There are no issues of fact here in dispute. As we view the issues presented, there is only one question to be answered. It is: Is an order of the trial court granting intervention under R.C.P. Colo., Rule 24, reviewable by this court in an action invoking the court's original jurisdiction under Rule 116? This question is answered in the negative.
Rule 24 states:"(a) Intervention of Right. Upon timely application anyone shall be permitted to intervene in an action: (1) when a statute confers an unconditional right to intervene; or (2) when the representation of the applicant's interest by existing parties is or may be inadequate and the applicant is or may be bound by a judgment in the action; or (3) when the applicant is so situated as to be adversely affected by a distribution or other disposition of property which is in the custody or subject to the control or disposition of the court or of an officer thereof. (Code Secs. 17 and 22.) Amended May 17, 1951.
"(b) Permissive Intervention. Upon timely application anyone may be permitted to intervene in an action (1) when a statute confers a conditional right to intervene; or (2) when an applicant's claim or defense and the main *537 action have a question of law or fact in common. When a party to an action relies for ground of claim or defense upon any statute or executive order administered by a federal or state governmental officer or agency or upon any regulation, order, requirement, or agreement issued or made pursuant to the statute or executive order, the officer or agency upon timely application may be permitted to intervene in the action. In exercising its discretion the court shall consider whether the intervention will unduly delay or prejudice the adjudication of the rights of the original parties."(c) Procedure. A person desiring to intervene shall serve a motion to intervene upon all parties affected thereby. The motion shall state the grounds therefor and shall be accompanied by a pleading setting forth the claim or, defense for which intervention is sought."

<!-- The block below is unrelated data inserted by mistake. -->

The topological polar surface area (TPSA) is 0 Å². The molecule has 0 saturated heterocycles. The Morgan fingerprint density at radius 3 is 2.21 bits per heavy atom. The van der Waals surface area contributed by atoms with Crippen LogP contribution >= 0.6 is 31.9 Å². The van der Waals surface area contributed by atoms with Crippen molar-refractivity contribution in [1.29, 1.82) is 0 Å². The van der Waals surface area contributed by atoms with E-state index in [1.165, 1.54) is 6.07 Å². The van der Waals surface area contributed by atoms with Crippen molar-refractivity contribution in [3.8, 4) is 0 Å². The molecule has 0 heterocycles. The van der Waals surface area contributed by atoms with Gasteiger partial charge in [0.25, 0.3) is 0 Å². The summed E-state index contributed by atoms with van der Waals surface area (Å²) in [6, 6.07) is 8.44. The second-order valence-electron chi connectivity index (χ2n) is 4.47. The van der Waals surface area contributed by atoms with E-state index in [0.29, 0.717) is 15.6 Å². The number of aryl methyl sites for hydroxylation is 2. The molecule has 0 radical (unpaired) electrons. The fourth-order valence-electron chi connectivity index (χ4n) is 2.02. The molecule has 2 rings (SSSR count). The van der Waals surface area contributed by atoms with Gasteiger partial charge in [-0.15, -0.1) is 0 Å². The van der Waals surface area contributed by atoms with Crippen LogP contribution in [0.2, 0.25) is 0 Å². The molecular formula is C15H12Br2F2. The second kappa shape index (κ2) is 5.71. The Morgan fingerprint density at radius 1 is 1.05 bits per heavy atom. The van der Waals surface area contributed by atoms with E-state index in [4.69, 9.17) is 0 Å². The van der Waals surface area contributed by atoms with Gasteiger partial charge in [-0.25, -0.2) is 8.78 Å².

A party seeking to invoke the original jurisdiction of this court under Rule 116 must be able to show, prima facie at least, circumstances justifying the exercise of such jurisdiction. The rule may not be utilized to avoid the requirements of finality of judgments and orders set forth in Rule 111. Counsel, by the simple step of re-labeling the procedure by which review is sought, generally may not make a judicial order that is interlocutory in nature reviewable before final judgment is entered in the case.
With this thought in mind, we proceed to a determination of the basic issue involved; i. e., whether an order granting intervention is of such character and finality as to presumptively deny to other parties to the action any rights which could not be adequately reviewed after judgment by writ of error. We conclude that it is not.
Although the decisions on the nature of intervention are not unanimous, a great majority of the jurisdictions, which have decided the issue, have held such orders to be interlocutory. See the annotation on "Appealability of order granting or denying right of intervention," in 15 A.L.R.2d 336, at page 377, and cases cited therein. Illustrative of these well-reasoned cases is United States ex rel. Rodriguez v. Weekly Publications, Inc., 2 Cir., 1944, 144 F.2d 186, 188, decided under the Federal Rules. The court there stated:"* * * The order has up to the present time done no more than add a new party-plaintiff. Such an order is not final and no appeal from it lies."